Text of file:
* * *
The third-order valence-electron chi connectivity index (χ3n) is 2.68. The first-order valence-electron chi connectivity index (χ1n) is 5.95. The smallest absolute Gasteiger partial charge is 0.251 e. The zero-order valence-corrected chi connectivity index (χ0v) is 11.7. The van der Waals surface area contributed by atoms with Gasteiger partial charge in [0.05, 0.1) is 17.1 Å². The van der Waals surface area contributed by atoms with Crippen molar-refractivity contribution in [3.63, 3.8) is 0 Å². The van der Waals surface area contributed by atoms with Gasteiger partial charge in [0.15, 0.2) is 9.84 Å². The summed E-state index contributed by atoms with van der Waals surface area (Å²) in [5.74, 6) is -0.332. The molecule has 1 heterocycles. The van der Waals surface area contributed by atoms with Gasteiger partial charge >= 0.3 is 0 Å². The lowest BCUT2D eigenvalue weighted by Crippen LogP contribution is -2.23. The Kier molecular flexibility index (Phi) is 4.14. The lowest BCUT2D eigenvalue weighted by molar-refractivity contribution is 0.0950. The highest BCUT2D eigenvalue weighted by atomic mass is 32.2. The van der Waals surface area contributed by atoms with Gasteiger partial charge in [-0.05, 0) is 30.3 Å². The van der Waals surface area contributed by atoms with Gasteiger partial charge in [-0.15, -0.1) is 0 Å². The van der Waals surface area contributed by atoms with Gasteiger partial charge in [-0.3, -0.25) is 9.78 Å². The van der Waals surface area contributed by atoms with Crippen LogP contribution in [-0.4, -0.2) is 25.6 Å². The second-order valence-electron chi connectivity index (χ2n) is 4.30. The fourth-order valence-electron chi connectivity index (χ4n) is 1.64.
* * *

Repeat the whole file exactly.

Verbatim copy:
The third-order valence-electron chi connectivity index (χ3n) is 2.68. The first-order valence-electron chi connectivity index (χ1n) is 5.95. The smallest absolute Gasteiger partial charge is 0.251 e. The zero-order valence-corrected chi connectivity index (χ0v) is 11.7. The van der Waals surface area contributed by atoms with Gasteiger partial charge in [0.05, 0.1) is 17.1 Å². The van der Waals surface area contributed by atoms with Crippen molar-refractivity contribution in [3.63, 3.8) is 0 Å². The van der Waals surface area contributed by atoms with Gasteiger partial charge in [0.15, 0.2) is 9.84 Å². The summed E-state index contributed by atoms with van der Waals surface area (Å²) in [5.74, 6) is -0.332. The molecule has 1 heterocycles. The van der Waals surface area contributed by atoms with Gasteiger partial charge >= 0.3 is 0 Å². The lowest BCUT2D eigenvalue weighted by Crippen LogP contribution is -2.23. The Kier molecular flexibility index (Phi) is 4.14. The lowest BCUT2D eigenvalue weighted by molar-refractivity contribution is 0.0950. The highest BCUT2D eigenvalue weighted by atomic mass is 32.2. The van der Waals surface area contributed by atoms with Gasteiger partial charge in [-0.05, 0) is 30.3 Å². The van der Waals surface area contributed by atoms with Gasteiger partial charge in [-0.15, -0.1) is 0 Å². The van der Waals surface area contributed by atoms with Gasteiger partial charge in [-0.3, -0.25) is 9.78 Å². The van der Waals surface area contributed by atoms with Crippen LogP contribution in [-0.4, -0.2) is 25.6 Å². The second-order valence-electron chi connectivity index (χ2n) is 4.30. The fourth-order valence-electron chi connectivity index (χ4n) is 1.64.